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thetical example, where M stands for a basic radical, such as one of the metals20 MC1+19 KHO=19(MHO), MC1+19KCI.

Basic salt. With regard to solvents ;-the action of these agents is exceedingly obscure; they appear to fulfil an office intermediate between chemical union and mechanical mixture. The student had better regard them simply as agents for presenting bodies in a liquid form, and as rarely participating in the chemical actions which take place in their very midst: of course they do occasionally exert very powerful chemical actions; but these instances can be readily discriminated. The more stable the equilibrium of a body, the less chemical influence is it likely to exert; and thus water is far less likely to interfere than the acids, and is for this reason always employed wherever it is practicable, as the solvent to which the least objection can be raised.

CHAPTER V.

OF REAGENTS.

REAGENTS are those substances which by admixture we bring to act upon the bodies we desire to analyse, in such a manner as to produce certain phenomena which shall prove indubitably the presence of the substance sought for. If in such circumstances the expected effect is not produced, we must infer the absence of the object of our search.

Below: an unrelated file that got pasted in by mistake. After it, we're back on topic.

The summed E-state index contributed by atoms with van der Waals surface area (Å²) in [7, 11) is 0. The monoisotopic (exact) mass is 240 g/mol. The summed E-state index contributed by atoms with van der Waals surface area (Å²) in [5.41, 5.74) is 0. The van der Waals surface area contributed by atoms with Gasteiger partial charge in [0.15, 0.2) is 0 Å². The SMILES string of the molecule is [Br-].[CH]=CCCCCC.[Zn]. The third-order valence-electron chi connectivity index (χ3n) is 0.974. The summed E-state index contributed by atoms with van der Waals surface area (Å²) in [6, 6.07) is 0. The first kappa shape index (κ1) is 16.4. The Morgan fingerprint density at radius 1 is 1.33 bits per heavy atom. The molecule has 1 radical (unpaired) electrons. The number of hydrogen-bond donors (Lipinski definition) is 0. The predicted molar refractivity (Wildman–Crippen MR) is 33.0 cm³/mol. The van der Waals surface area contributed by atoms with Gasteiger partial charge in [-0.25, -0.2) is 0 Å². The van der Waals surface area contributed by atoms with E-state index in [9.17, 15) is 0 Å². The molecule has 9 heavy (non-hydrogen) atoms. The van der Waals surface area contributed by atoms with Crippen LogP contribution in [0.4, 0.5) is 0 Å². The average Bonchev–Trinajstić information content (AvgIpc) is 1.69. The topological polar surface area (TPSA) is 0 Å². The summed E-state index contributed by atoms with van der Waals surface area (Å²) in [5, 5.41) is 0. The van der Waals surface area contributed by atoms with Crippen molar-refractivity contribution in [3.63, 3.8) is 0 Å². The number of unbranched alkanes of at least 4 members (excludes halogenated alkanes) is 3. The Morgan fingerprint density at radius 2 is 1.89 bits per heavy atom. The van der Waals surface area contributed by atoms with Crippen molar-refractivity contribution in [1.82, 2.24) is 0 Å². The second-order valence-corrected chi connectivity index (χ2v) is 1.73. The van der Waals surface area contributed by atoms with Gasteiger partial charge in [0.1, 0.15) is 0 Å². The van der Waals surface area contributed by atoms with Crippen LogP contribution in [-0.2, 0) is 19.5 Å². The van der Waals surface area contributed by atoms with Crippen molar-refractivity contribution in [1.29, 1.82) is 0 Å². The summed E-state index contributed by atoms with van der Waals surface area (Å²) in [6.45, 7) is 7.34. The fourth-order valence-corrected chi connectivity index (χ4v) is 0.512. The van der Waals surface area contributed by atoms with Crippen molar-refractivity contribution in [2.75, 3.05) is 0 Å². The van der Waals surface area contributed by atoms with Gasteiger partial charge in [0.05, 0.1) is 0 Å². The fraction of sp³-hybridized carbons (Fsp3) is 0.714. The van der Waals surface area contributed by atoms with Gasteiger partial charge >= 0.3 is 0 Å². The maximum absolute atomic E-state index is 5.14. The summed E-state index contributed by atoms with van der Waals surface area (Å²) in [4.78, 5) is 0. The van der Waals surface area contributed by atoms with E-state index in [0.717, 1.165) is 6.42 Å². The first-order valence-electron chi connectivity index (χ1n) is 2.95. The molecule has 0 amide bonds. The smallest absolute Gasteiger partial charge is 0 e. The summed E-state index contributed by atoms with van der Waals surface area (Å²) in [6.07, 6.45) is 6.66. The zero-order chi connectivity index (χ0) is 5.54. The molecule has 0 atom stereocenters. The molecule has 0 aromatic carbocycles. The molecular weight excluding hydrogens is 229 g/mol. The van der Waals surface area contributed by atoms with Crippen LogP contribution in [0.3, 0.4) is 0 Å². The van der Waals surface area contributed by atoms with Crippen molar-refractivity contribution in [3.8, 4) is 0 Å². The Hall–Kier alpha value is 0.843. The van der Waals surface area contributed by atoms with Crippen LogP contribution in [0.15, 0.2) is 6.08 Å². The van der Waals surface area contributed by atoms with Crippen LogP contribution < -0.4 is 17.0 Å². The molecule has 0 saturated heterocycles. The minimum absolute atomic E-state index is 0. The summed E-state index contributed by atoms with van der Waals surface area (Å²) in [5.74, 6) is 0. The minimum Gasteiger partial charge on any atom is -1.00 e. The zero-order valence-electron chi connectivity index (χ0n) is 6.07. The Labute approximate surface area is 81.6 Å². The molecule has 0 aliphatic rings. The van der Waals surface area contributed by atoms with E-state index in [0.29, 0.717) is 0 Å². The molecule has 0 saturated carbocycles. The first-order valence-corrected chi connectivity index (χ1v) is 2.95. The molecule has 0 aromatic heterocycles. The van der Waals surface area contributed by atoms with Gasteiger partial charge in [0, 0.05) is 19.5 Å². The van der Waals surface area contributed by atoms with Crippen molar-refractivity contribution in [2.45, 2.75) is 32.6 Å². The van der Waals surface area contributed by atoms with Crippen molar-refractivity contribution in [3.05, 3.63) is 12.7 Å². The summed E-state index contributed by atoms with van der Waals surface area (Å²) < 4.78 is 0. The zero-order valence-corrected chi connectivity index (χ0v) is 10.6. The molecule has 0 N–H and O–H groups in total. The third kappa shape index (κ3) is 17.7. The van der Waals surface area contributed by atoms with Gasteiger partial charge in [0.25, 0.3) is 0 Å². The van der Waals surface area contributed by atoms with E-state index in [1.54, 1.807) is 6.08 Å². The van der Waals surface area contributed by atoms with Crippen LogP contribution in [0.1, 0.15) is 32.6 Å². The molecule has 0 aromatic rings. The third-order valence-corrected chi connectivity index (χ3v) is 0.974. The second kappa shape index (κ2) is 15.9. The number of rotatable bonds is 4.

It is obviously, therefore, of the greatest importance that the reagents which are employed in chemical analysis should, if not absolutely pure, at least be free from substances which would interfere with the indications which they are employed to give. The amount and the nature of the impurities which they contain should be accurately known.

Most of the reagents in common use are met with in commerce of sufficient purity to allow of their application in all but the more delicate operations of analysis. For certain special cases, however, as in legal investigations for the purpose of ascertaining the presence or absence of poison, too much care cannot be bestowed upon the preparation of absolutely pure reagents; and in such instances it is generally necessary for the chemist to ensure the purity of

the materials he employs by preparing, or at least scrupulously purifying them himself.

The ordinary methods of purification are briefly these: Sublimation, Crystallization, Precipitation, and Distillation.

SUBLIMATION can only be resorted to when it is desired to free a body solid at ordinary temperatures, but volatile at a higher degree of heat, from nonvolatile impurities; iodine is usually purified in this way: many mercury and ammonium salts might also be thus freed from accompanying foreign matters which were not volatile. In the sublimation of many substances it is simply necessary to place the substance in a dish over which is fixed a tall beaker or bell-jar, which may be luted or otherwise attached to the dish below; if the dish containing the substance is now heated, the volatile substance (iodine, oxalic acid, &c., as the case may be) rises in vapour,--speedily however condensing on the cold surface of the receiver above.